The Senate hearing also focused new scrutiny on Dr. Soon and Dr. Baliunas's and ties to advocacy groups. The scientists also receive income as senior scientists for the George C. Marshall Institute, a Washington group that has long fought limits on gas emissions. The study in Climate Research was in part underwritten by $53,000 from the American Petroleum Institute, the voice of the oil industry.
Mann: "I support the publication of 'skeptical' papers that meet the basic standards of scientific quality and merit." In response to the controversy surrounding the emails, Mann said that his email "[w]as in response to a very specific incident regarding a paper by Soon and Baliunas published in the journal 'Climate Research.' " Mann further stated: "I support the publication of 'skeptical' papers that meet the basic standards of scientific quality and merit. I myself have published scientific work that has been considered by some as representing a skeptical point of view on matters relating to climate change."
Scientists say the illegally obtained emails do not undermine climate change science
Nature: "Nothing in the e-mails undermines the scientific case that global warming is real." A December 2 editorial in the science journal Nature stated: "Nothing in the e-mails undermines the scientific case that global warming is real -- or that human activities are almost certainly the cause. That case is supported by multiple, robust lines of evidence, including several that are completely independent of the climate reconstructions debated in the e-mails." Also from the editorial:
The stolen e-mails have prompted queries about whether Nature will investigate some of the researchers' own papers. One e-mail talked of displaying the data using a 'trick' -- slang for a clever (and legitimate) technique, but a word that denialists have used to accuse the researchers of fabricating their results. It is Nature's policy to investigate such matters if there are substantive reasons for concern, but nothing we have seen so far in the e-mails qualifies.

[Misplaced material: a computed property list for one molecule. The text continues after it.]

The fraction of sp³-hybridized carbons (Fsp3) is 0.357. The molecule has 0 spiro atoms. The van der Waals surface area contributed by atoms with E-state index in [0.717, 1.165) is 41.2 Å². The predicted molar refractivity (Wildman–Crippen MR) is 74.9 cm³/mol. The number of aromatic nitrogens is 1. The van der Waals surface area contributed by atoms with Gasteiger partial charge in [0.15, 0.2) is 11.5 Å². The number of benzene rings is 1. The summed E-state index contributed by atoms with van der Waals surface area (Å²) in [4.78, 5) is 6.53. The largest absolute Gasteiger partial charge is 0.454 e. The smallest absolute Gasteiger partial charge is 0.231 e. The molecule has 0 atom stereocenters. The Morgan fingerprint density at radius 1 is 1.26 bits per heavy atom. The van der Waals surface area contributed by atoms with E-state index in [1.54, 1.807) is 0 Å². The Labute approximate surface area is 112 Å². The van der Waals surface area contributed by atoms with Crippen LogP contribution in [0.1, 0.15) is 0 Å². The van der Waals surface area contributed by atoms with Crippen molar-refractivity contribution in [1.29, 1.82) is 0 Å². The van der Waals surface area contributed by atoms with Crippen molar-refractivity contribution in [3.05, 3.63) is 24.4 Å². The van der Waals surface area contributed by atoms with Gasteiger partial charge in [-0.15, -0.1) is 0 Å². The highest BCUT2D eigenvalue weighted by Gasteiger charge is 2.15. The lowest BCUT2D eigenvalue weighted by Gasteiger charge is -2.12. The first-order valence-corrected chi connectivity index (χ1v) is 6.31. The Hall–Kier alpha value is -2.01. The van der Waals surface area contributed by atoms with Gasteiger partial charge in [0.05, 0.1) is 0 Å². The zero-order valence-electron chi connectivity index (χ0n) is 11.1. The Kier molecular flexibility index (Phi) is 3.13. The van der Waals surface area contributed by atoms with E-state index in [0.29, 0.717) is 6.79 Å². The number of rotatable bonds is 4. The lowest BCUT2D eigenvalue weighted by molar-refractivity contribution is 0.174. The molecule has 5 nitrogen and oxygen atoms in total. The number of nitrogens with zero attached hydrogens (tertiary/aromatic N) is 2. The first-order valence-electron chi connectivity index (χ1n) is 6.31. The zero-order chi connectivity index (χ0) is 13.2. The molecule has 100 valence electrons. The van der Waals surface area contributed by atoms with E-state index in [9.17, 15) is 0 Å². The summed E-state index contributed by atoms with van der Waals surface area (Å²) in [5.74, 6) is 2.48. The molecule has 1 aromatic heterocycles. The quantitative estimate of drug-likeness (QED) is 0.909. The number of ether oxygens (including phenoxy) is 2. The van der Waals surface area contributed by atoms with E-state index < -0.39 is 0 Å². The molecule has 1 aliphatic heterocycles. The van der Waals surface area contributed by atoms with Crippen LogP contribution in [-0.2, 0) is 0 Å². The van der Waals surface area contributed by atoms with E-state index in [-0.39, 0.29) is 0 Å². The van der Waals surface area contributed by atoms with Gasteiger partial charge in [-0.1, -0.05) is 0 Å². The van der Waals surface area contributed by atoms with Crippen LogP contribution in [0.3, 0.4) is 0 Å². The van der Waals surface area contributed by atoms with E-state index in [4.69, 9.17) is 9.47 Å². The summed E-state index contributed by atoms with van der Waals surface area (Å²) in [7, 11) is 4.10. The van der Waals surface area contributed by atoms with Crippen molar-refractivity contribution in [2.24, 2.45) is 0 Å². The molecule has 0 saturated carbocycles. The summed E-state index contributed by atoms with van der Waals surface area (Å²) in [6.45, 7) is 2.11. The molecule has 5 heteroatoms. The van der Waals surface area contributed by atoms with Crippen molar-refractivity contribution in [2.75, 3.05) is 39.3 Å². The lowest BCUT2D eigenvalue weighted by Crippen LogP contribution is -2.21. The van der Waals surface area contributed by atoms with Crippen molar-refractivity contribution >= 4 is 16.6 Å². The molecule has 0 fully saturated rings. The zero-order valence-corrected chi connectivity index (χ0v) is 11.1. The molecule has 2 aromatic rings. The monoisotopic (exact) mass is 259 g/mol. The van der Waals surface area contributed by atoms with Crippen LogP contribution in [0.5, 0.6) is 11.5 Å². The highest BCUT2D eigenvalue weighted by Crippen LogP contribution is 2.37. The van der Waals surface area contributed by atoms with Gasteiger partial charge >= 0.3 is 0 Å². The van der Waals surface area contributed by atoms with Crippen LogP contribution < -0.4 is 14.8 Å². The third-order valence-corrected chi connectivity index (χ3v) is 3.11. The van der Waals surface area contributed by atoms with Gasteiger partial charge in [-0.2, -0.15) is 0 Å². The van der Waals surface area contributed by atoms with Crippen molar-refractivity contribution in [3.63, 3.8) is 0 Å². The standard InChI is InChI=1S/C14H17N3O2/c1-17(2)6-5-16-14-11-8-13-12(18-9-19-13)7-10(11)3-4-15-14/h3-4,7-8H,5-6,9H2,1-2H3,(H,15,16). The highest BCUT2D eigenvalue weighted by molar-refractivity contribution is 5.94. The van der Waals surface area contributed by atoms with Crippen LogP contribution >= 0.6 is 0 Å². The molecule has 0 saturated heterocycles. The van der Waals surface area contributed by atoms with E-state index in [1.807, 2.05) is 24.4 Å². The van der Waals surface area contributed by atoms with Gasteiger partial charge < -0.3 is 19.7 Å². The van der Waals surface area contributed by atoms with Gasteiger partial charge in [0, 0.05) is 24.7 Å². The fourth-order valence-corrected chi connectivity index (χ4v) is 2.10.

NASA's Gavin Schmidt: "There's nothing in the e-mails that shows that global warming is a hoax." Wired's Threat Level blog reported on November 20 that Gavin Schmidt, a climate scientist at NASA's Goddard Institute for Space Studies, said: "There's nothing in the e-mails that shows that global warming is a hoax. ... There's no funding by nefarious groups. There's no politics in any of these things; nobody from the [United Nations] telling people what to do. There's nothing hidden, no manipulation. It's just scientists talking about science, and they're talking relatively openly as people in private e-mails generally are freer with their thoughts than they would be in a public forum. The few quotes that are being pulled out [are out] of context. People are using language used in science and interpreting it in a completely different way." Schmidt is a contributor to the Real Climate blog, which has stated that some of the stolen CRU emails "involve people" at Real Climate.
AMS: Impact on climate change science of emails "very limited." Following the release of the stolen emails, the American Meteorological Society (AMS) reaffirmed its Statement on Climate Change, stating that it "is based on a robust body of research reported in the peer-reviewed literature." AMS further stated: "For climate change research, the body of research in the literature is very large and the dependence on any one set of research results to the comprehensive understanding of the climate system is very, very small. Even if some of the charges of improper behavior in this particular case turn out to be true -- which is not yet clearly the case -- the impact on the science of climate change would be very limited."